One positive consequence of Colorful Magic’s rather rapid rise and fall was that any real fallout was largely avoided. The sheer number of people wanting to debut under an agency in the VTuber space meant some of the company’s more dubious aspects were quickly uncovered, but the company never really existed in its first iteration to gather a solid group of people around it. Unfortunately, the same cannot be said for VStars.
Starting operations in April 2021, VStars was a community-driven VTuber talent agency that mainly operated on a fairly large Discord server of somewhere between 250–300 members. Described as a community “for VTubers, by VTubers,” its aim was to provide a place where virtual talents both old and new could support each other through a variety of activities including game nights, support raids, and even workshops run by associated personalities.
In many ways, VStars was more of a hub for independent virtual YouTubers than a real agency offering business and branding support like Colorful Magic, but it fulfilled the desire for a sense of community and even offered the hope of brand recognition in the future if the group grew large enough. According to the official website, at least three talents debuted under the agency before it imploded: the “celestial shape-shifting fox” Fuwapuff, the “chaotic bat” Nimu Kalmia, and the now-inactive YoRoHu, which stands for “your robot husband.” Perhaps there were even more, but it’s a little hard to tell.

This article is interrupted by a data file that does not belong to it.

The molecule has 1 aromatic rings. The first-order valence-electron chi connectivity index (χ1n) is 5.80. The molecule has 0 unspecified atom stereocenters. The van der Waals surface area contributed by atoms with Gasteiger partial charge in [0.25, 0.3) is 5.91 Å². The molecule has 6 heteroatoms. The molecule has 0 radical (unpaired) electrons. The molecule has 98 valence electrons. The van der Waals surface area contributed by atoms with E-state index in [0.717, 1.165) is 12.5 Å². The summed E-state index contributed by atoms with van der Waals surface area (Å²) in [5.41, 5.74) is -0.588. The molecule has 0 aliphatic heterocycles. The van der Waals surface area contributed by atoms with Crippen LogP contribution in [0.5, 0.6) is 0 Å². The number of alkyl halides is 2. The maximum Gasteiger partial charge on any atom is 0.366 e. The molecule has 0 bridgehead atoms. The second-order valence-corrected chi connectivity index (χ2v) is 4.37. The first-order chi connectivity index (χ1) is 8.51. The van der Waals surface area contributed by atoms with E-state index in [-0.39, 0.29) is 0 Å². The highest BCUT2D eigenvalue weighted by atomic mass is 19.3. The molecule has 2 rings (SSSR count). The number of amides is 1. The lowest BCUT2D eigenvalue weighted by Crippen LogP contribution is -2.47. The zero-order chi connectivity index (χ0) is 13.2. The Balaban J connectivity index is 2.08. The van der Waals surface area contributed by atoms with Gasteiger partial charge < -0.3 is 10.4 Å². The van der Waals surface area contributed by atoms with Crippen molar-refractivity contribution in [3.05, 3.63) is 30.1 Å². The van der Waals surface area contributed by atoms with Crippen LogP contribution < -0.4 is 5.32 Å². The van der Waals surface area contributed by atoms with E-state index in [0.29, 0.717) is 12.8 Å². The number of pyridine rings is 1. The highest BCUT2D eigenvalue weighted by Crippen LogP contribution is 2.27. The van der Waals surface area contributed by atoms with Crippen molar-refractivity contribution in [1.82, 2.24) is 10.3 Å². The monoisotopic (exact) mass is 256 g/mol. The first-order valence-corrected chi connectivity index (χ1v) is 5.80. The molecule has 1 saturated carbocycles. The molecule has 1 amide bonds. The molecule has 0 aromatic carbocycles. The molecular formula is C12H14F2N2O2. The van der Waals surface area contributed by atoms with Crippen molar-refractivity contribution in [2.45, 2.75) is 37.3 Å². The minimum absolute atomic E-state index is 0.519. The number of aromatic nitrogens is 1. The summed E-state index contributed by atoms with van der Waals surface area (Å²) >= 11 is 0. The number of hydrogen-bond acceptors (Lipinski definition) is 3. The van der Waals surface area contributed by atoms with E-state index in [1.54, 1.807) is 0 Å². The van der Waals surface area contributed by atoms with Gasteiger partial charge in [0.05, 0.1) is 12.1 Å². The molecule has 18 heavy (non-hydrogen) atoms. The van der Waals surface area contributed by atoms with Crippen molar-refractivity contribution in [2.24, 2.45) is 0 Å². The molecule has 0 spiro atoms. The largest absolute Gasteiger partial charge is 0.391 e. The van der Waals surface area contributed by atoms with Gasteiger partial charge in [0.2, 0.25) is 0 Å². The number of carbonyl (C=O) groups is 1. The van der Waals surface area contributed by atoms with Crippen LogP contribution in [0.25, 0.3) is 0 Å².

What makes understanding the rise and fall of VStars particularly difficult is the fact that the group’s official Twitter account was deleted at some point for unknown reasons. All that’s really left to us is a rather empty Instagram page and a particularly venomous TwitLonger published in November 2021 where one of the owners (it is unclear who) lays out a laundry list of grievances and reasons for leaving the group. In and amongst the petty grudges and in-jokes, there are two major themes: burnout and betrayal.
As a largely volunteer-run organization, none of the VStars upper management ever got paid. Still, they were apparently fine with that as long as the project succeeded and attracted support from the wider community, but engagement apparently dropped to “abysmal levels” after the group had held its first auditions. They therefore felt used and abused by their own server members, who were accused of only looking out for themselves.
Corporatization and Demand